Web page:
The National Treasury on Monday warned that the Road Accident Fund (RAF) was the government’s second-largest contingent liability after Eskom as the balance sheets of state-owned entities (SOEs) deteriorated further in 2019. Photo: Newspress
The National Treasury on Monday warned that the Road Accident Fund (RAF) was the government’s second-largest contingent liability after Eskom as the balance sheets of state-owned entities (SOEs) deteriorated further in 2019. Photo: Newspress

Third-party insurance weighed as means of bailing out insolvent RAF

By Dineo Faku Time of article published Feb 27, 2020

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JOHANNESBURG – The National Treasury on Monday warned that the Road Accident Fund (RAF) was the government’s second-largest contingent liability after Eskom as the balance sheets of state-owned entities (SOEs) deteriorated further in 2019.

Finance Minister Tito Mboweni saidthat the RAF was technically insolvent.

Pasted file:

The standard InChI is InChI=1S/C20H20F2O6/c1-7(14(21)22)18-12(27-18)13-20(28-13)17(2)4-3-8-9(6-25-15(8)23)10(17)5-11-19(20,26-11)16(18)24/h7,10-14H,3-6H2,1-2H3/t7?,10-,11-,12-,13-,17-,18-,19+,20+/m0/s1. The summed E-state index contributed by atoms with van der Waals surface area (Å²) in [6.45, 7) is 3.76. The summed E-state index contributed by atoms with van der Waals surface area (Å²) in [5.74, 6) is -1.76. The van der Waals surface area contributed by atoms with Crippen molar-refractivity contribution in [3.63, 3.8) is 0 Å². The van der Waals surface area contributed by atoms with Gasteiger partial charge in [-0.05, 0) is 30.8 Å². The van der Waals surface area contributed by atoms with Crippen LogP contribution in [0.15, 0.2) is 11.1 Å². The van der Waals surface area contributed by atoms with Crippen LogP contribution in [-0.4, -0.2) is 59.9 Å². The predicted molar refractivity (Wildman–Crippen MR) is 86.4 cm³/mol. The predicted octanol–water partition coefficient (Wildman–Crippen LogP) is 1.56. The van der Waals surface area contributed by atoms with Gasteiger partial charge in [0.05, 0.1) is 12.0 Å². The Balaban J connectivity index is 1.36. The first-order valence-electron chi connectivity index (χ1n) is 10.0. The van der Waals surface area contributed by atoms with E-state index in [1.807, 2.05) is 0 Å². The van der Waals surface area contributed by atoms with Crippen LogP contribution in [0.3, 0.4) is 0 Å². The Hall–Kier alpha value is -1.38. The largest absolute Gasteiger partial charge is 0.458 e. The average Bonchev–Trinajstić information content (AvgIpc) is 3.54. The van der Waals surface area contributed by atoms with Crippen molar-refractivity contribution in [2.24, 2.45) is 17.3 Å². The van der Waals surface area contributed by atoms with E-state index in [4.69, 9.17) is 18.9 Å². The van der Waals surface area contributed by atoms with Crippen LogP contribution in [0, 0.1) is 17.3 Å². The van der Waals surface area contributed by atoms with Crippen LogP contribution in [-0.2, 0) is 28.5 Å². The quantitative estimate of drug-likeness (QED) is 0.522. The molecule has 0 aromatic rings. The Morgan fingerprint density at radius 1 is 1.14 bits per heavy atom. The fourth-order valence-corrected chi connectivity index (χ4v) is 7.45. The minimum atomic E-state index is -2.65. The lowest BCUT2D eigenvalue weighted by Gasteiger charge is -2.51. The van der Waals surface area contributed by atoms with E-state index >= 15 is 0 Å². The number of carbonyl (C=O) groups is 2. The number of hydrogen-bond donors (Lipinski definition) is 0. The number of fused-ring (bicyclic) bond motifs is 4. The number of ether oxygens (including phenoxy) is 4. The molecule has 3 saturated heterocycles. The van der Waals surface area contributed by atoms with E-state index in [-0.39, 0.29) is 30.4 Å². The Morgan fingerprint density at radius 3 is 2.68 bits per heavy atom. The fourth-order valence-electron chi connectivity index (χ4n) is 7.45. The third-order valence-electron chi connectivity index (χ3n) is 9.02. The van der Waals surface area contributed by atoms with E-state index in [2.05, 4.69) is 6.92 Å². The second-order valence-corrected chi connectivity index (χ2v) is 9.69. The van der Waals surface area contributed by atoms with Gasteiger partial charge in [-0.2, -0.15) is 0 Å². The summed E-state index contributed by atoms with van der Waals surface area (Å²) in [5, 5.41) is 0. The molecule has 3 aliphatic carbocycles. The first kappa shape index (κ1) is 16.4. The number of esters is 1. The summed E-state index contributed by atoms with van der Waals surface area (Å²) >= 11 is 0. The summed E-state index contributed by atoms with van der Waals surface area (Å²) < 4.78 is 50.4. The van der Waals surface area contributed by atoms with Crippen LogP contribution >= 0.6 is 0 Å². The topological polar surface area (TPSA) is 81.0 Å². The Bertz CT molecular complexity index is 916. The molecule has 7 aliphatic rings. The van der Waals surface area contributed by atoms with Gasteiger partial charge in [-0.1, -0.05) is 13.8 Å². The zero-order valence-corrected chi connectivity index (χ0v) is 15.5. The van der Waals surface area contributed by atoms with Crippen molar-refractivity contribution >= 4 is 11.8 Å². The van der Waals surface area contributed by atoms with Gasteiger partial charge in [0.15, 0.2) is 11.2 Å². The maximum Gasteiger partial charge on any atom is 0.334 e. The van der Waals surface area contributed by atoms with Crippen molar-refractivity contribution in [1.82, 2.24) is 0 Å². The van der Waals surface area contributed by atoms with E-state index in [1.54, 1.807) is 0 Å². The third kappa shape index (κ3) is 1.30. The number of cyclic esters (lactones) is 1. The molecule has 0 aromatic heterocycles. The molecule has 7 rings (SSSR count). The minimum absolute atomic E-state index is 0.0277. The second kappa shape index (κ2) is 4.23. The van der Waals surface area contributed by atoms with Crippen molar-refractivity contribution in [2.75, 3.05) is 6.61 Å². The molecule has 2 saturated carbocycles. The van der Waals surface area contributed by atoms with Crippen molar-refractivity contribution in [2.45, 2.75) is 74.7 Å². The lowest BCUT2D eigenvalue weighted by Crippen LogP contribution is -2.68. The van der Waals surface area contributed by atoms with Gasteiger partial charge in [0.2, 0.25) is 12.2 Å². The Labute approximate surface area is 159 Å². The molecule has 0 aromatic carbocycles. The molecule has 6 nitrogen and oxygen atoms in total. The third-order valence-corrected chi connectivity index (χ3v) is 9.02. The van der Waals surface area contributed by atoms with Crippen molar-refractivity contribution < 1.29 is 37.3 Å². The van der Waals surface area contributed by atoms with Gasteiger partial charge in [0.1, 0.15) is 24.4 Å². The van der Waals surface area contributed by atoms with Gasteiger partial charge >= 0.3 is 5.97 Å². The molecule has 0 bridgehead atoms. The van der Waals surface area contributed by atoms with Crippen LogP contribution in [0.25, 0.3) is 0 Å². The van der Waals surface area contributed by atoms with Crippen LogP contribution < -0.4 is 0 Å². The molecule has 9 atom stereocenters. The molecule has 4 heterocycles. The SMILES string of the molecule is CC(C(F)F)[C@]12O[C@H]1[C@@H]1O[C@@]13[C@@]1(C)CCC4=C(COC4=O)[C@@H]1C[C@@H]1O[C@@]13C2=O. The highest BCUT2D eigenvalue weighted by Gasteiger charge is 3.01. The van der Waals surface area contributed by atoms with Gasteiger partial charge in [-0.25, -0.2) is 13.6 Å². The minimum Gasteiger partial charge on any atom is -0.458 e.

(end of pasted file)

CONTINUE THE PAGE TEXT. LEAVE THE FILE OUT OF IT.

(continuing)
“The liabilities of the RAF are forecast to exceed R600 billion by 2022/23. We need to take urgent steps to reduce this risk to the fiscus and bring about a more equitable way of sharing these costs. One option is to introduce compulsory third-party insurance," Mboweni said. 

Third-party insurance, a basic type of insurance that covers motorists against third-party claims in the event of an accident, could be revolutionary in South Africa.

Currently automotive insurance is not compulsory in South Africa, although it is in many other countries. Automotive insurance in South Africa is only compulsory if you’ve taken out a finance policy to cover the cost of your car. 

The Treasury said that a decision on the Road Accident Benefit Scheme Bill was required to pave the way for a more affordable system. 

“Over the past 20 years, increases in the RAF levy have typically exceeded inflation, yet the liabilities of the fund have grown at a faster pace,” it said.

The Treasury said the RAF’s liabilities were R262.1bn in 2018/19. The Treasury added that the RAF, like other SOEs, had in recent years fallen victim to mismanagement and poor governance, leading to operational failures, financial distress and increased demands for taxpayer support through the national budget. 

“This problem is compounded by broad, sometimes unfunded mandates and, in some cases, outdated business models.The financial performance of state-owned companies continues to deteriorate,” it said.

BUSINESS REPORT

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